A force that resists motion between components in an operation. Increased friction raises the heat in an operation and can cause damage.
The use of an abrasive to cut the surface of a workpiece and change its shape. Grinding operations commonly use abrasive grains bonded into the shape of a wheel.
A liquid used to cool and lubricate the grinding wheel and workpiece during grinding. Grinding fluids can be composed of water, oil, or synthetic compounds, depending on the needs of the process.
A round cutting tool made of abrasive grains held together with a bond material. Grinding wheels cut tiny chips from a workpiece for a fine surface finish.
An uneven distribution of weight around a rotating object. Imbalanced grinding wheels can cause machine vibration.
A set of doors that engage with one another by overlapping or fitting together to form a tight lock. In grinding, interlocking doors cover a grinding area to protect the operator from flying debris and fluid splashes.
kilometers per hour
kph. How far an object travels, in kilometers, in one hour. In grinding, the velocity of a wheel's periphery is typically 129 kilometers per hour.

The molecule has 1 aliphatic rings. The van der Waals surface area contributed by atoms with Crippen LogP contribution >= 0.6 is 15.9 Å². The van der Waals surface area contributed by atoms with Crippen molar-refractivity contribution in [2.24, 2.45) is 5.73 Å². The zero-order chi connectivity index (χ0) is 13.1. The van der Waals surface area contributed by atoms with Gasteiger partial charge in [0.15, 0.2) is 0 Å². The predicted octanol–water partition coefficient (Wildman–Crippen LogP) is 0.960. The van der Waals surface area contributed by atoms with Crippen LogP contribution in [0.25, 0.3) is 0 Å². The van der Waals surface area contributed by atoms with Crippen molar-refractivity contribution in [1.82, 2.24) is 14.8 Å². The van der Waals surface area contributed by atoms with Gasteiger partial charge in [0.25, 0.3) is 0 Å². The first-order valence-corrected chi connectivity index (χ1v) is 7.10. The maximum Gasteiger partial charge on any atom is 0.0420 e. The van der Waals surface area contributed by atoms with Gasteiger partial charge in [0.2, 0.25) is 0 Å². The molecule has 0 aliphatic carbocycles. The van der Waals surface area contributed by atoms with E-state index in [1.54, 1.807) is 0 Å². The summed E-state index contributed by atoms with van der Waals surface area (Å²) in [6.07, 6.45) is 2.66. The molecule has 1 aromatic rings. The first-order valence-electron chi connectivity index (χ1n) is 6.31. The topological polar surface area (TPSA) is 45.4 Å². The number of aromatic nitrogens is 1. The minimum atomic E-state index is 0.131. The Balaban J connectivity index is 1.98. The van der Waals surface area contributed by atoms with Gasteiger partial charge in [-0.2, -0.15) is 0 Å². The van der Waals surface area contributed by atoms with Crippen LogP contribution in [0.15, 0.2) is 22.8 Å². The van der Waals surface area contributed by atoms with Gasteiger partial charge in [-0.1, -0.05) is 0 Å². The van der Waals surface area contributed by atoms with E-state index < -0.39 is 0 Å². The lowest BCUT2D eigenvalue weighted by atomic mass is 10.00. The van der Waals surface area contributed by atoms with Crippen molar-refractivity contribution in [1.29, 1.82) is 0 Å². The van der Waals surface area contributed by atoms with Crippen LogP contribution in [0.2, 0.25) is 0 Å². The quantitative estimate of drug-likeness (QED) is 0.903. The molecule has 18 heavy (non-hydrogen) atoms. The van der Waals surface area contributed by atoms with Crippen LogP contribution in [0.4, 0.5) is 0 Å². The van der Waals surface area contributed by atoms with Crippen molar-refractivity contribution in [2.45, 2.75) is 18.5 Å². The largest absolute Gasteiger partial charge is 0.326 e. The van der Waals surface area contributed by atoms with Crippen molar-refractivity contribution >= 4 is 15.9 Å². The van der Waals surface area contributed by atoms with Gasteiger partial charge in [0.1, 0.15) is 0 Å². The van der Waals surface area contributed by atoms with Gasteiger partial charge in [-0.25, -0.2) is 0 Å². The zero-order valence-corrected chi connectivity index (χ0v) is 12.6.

A method of protecting employees by preventing accidental machine startup through proper locking and labeling of machines during maintenance. Lockout/tagout is the common term for OSHA's Control of Hazardous Energy Standard.
Reduces friction between components in an operation. Grinding fluids lubricate the machine, prolonging tool life and part quality by reducing heat damage.
A shield or cover over hazardous areas on a machine to prevent accidental contact with body parts or to prevent debris, such as chips, from exiting the machine. In grinding, machine guards include wheel guards and interlocking doors.
A workholding device that holds a workpiece or tool during grinding. Magnetic chucks can be permanent or electromagnetic.
The amount of matter in an object. Mass gives an object weight when it is acted upon by gravity.
material removal rate
The amount of material removed from a workpiece in a given amount of time, measured in cubic inches per minute or cubic millimeters per second. Material removal rates fluctuate depending on the type of abrasive in the grinding wheel, speed settings, and other factors.
meters per second
m/s. A measurement of speed that describes the distance in meters that a point on a grinding wheel travels in one second. Meters per second depends on the spindle rotates per minute and wheel circumference.
miles per hour
mph. How far an object travels, in miles, in one hour. In grinding, the velocity of a wheel's periphery is typically 70 miles per hour.